Using Genie in an interactive environment (Jupyter/IJulia, REPL, etc)

Genie can be used for ad-hoc exploratory programming, to quickly whip up a web server and expose your Julia functions.

Once you have Genie into scope, you can define a new route. A route maps a URL to a function.

julia> import Genie.Router: route
julia> route("/") do
         "Hi there!"

You can now start the web server using

julia> Genie.startup()

Finally, now navigate to http://localhost:8000 – you should see the message "Hi there!".

We can define more complex URIs which can also map to previously defined functions:

julia> function hello_world()
         "Hello World!"
julia> route("/hello/world", hello_world)

Obviously, the functions can be defined anywhere (in any other module) as long as they are accessible in the current scope.

You can now visit http://localhost:8000/hello/world in the browser.

Of course we can access GET params:

julia> import Genie.Router: @params
julia> route("/echo/:message") do

Accessing http://localhost:8000/echo/ciao should echo "ciao".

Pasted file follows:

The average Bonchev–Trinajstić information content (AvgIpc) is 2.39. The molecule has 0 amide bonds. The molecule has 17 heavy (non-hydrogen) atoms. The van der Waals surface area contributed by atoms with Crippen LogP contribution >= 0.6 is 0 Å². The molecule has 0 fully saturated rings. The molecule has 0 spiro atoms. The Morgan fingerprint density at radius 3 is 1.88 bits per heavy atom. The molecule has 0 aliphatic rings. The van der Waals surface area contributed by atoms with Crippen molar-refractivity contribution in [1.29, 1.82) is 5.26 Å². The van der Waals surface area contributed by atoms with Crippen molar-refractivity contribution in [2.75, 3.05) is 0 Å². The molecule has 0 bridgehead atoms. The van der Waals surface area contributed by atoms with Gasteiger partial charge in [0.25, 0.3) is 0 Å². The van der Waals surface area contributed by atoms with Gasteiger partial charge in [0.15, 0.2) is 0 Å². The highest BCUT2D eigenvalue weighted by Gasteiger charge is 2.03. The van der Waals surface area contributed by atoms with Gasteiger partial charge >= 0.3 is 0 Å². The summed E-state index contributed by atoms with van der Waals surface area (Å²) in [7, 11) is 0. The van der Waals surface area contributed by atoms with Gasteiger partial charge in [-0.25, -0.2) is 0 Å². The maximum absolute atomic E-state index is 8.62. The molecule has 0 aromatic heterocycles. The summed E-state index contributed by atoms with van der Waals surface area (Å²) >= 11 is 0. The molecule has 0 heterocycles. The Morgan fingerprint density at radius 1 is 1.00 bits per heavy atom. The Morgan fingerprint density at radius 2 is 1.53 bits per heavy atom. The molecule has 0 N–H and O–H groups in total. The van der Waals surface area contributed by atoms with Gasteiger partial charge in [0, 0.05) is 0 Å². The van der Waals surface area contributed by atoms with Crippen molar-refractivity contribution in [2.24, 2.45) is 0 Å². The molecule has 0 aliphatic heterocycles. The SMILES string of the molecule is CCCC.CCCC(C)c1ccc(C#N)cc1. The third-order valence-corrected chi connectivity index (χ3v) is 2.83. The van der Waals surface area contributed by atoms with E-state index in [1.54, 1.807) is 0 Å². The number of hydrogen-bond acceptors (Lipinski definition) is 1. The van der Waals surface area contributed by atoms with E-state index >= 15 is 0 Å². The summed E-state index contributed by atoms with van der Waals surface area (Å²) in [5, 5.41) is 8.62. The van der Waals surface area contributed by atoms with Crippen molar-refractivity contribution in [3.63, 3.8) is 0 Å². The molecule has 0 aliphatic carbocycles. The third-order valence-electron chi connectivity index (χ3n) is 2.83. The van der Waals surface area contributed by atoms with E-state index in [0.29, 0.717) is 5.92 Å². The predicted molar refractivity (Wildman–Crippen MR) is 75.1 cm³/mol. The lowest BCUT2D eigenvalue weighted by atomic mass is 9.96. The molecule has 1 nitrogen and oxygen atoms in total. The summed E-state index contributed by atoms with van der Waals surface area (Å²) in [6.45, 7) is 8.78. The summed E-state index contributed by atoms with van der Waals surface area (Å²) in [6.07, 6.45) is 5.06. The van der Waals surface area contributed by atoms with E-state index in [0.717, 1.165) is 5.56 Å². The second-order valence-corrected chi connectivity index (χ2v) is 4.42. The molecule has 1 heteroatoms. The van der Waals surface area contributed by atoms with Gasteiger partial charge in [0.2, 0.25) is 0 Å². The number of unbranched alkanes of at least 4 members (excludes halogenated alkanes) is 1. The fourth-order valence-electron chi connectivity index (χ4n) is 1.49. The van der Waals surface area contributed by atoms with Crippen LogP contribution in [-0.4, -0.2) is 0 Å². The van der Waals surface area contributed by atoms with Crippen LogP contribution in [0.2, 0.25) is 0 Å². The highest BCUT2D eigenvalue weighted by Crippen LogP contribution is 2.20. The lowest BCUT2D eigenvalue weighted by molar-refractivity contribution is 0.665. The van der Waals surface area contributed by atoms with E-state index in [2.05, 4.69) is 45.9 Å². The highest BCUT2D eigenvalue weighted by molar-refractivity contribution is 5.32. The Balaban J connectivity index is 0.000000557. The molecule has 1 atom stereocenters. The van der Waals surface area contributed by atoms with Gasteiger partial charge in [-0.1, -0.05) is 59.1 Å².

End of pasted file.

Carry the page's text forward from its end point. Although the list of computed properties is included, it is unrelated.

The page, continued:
And we can even match by types:

julia> route("/sum/:x::Int/:y::Int") do
         @params(:x) + @params(:y)

By default, GET params are extracted as SubString (more exactly, SubString{String}). If type constraints are added, Genie will attempt to convert the SubString to the indicated type.

For the above to work, we also need to tell Genie how to perform the conversion:

julia> import Base.convert
julia> convert(::Type{Int}, s::SubString{String}) = parse(Int, s)

Now if we access http://localhost:8000/sum/2/3 we should see 5

Handling query string params

Query string params, which look like ...?foo=bar&baz=2 are automatically unpacked by Genie and placed into the @params collection. For example:

julia> route("/sum/:x::Int/:y::Int") do
         @params(:x) + @params(:y) + parse(Int, get(@params, :initial_value, "0"))

Accessing http://localhost:8000/sum/2/3?initial_value=10 will now output 15.